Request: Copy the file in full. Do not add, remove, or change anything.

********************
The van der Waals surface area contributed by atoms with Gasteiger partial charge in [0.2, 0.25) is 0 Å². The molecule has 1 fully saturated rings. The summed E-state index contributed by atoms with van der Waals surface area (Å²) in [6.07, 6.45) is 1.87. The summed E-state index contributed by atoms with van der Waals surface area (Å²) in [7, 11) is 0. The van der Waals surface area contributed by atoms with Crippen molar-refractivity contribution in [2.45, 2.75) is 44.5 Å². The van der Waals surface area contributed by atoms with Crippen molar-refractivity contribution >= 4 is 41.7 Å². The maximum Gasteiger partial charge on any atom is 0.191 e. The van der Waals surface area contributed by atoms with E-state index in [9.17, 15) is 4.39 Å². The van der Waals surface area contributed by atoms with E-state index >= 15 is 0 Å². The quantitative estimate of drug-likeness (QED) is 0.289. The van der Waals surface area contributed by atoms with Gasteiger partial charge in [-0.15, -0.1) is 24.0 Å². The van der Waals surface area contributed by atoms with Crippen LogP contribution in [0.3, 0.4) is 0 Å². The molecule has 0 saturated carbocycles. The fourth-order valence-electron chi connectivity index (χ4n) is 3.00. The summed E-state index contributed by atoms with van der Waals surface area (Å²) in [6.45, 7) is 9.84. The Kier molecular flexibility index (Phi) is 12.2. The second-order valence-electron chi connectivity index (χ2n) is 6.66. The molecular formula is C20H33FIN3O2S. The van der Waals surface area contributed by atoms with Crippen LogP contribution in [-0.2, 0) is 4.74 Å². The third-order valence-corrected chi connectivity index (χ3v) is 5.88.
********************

The van der Waals surface area contributed by atoms with Gasteiger partial charge in [0.2, 0.25) is 0 Å². The molecule has 1 fully saturated rings. The summed E-state index contributed by atoms with van der Waals surface area (Å²) in [6.07, 6.45) is 1.87. The summed E-state index contributed by atoms with van der Waals surface area (Å²) in [7, 11) is 0. The van der Waals surface area contributed by atoms with Crippen molar-refractivity contribution in [2.45, 2.75) is 44.5 Å². The van der Waals surface area contributed by atoms with Crippen molar-refractivity contribution >= 4 is 41.7 Å². The maximum Gasteiger partial charge on any atom is 0.191 e. The van der Waals surface area contributed by atoms with E-state index in [9.17, 15) is 4.39 Å². The van der Waals surface area contributed by atoms with E-state index >= 15 is 0 Å². The quantitative estimate of drug-likeness (QED) is 0.289. The van der Waals surface area contributed by atoms with Gasteiger partial charge in [-0.15, -0.1) is 24.0 Å². The van der Waals surface area contributed by atoms with Crippen LogP contribution in [0.3, 0.4) is 0 Å². The molecule has 0 saturated carbocycles. The fourth-order valence-electron chi connectivity index (χ4n) is 3.00. The summed E-state index contributed by atoms with van der Waals surface area (Å²) in [6.45, 7) is 9.84. The Kier molecular flexibility index (Phi) is 12.2. The second-order valence-electron chi connectivity index (χ2n) is 6.66. The molecular formula is C20H33FIN3O2S. The van der Waals surface area contributed by atoms with Crippen LogP contribution in [-0.2, 0) is 4.74 Å². The third-order valence-corrected chi connectivity index (χ3v) is 5.88.